By Casey Hans
Want to tell Dave Szczygiel to take a hike?
He’s likely to do just that. The Ann Arbor district’s environmental education consultant can be found most any weekday with a group of students visiting one of many area parks, wetlands and waterways.
Ann Arbor Public Schools Environmental Consultant Dave Szczygiel leads Lakewood Elementary fourth-graders across a bridge at Waterloo as they look for signs of decomposition in the woods.
As he likes to say, “my classroom is out here.”
On this day, he dips into his treasure chest of assorted dried fungi, antlers and laminated magazine clippings about outdoor adventures and calls upon his years of knowledge as a teacher and naturalist to keep the attention of a busload of Lakewood Elementary School fourth-graders.
They were headed for the Discovery Center – and the wooded paths – at the 23,000-acre Waterloo State Recreation Area west of Ann Arbor. “Who knows what FBI stands for?” he queries. In his line of work, it’s not a widely known federal agency, but “fungus, bacteria and invertebrates,” he tells students.
– Lakewood Elementary School fourth-graders look at a set of antlers as part of their environmental studies. Here, they are on a field trip to Waterloo State Recreation Area.
The Ann Arbor Public Schools has had an Environmental Education program since 1959, founded by William B. Stapp with the help of Maxine Smith Miles, according to information from the district.
The Ann Arbor program took off with the dedication of Stapp who wrote lessons plans for every grade level, said teacher Bill Browning who succeeded Stapp to run the program in 1968. Browning explained that Michigan was one of the leading states when environmental education first came on the scene and Ann Arbor’s K-12 program was the first of its kind in the country, according to district history.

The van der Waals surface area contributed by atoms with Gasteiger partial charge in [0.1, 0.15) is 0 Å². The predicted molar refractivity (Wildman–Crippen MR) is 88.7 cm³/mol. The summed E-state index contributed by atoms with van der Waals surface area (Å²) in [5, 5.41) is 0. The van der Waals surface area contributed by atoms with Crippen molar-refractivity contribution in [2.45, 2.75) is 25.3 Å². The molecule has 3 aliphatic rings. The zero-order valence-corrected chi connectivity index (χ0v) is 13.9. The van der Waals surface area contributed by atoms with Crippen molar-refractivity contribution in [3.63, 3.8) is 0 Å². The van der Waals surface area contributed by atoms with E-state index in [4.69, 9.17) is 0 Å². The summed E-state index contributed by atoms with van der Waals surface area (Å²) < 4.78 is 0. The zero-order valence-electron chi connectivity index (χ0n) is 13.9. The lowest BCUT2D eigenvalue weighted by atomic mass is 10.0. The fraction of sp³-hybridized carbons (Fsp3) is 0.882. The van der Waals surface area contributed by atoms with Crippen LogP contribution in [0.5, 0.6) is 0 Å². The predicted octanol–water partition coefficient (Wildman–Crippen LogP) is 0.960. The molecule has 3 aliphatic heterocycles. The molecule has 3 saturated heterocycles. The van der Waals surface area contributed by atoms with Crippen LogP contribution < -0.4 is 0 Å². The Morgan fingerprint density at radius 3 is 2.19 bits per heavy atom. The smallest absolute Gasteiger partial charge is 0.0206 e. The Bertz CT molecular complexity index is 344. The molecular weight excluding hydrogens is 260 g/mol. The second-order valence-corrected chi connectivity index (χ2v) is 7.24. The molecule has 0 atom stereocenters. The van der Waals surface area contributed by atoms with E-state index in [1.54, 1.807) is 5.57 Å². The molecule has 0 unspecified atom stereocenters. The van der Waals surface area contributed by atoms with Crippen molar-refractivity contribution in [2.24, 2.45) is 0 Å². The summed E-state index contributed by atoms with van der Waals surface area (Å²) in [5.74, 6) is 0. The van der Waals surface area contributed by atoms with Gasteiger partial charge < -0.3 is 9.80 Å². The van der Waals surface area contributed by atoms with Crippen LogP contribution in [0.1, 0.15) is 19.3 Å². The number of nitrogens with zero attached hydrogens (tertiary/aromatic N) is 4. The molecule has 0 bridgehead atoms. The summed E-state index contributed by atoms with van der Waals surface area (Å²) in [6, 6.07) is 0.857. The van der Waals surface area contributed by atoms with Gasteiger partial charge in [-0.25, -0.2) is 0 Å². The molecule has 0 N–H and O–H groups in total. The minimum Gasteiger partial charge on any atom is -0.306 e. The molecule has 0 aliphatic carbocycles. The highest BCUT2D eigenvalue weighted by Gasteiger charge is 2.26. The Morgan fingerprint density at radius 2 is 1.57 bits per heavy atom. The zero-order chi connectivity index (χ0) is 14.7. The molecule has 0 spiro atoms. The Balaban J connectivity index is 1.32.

“It was very well received, even though it wasn’t inclusive of all classes,” Browning recalled. “By 1962, it had been integrated with the curriculum. The real secret of the success of this program is they got it into the curriculum as an accepted part.”
Browning said he enjoyed all of the student trips during his 28 years. But he spoke fondly, in particular, of the third-grade pond visit. “Part of the magic, is you were an explorer,” he said. “You have a dip net and you might get your feet wet and that’s OK.”
After Browning retired, Szczygiel moved into the post. He is a biology major who found education the best route to take for a guy who grew up around nature and worked summers as a naturalist for the YMCA. “You’d find me out there eating the hickory nuts,” he said of his childhood spent in the woods of Ann Arbor.
“If you don’t know about things around you, you can’t take care of it,” Szczygiel says, speaking about the importance of the program. “This puts a value on it.”
A student holds a spring peeper with care.
Out in the woods, Szczygiel tells students to tread lightly, watch and listen. After one student discovers a tiny spring peeper under some leaves, he encourages them some more. “There’s more than peepers here,” he says. “Pay attention to what’s in the trees. If you’re quiet, you’ll hear things.”
Fourth-grade teacher Shaugn Kalnaraups’ class is on this trip. She also is educated in the sciences and takes particular delight in the annual outings. “The trips are in synch with what they’re learning in the classroom,” she said. “It extends their learning outdoors.”
Kate, a fourth-grader in Kalnaraups’ class, said her favorite part of the day was when the students jumped up and down in the bog area and watched the ground move.
Classmate Annie said she “learned a lot about the tulip tree. It’s now my favorite tree. The leaves are an awkward shape and they’re really pretty. It’s really massive.”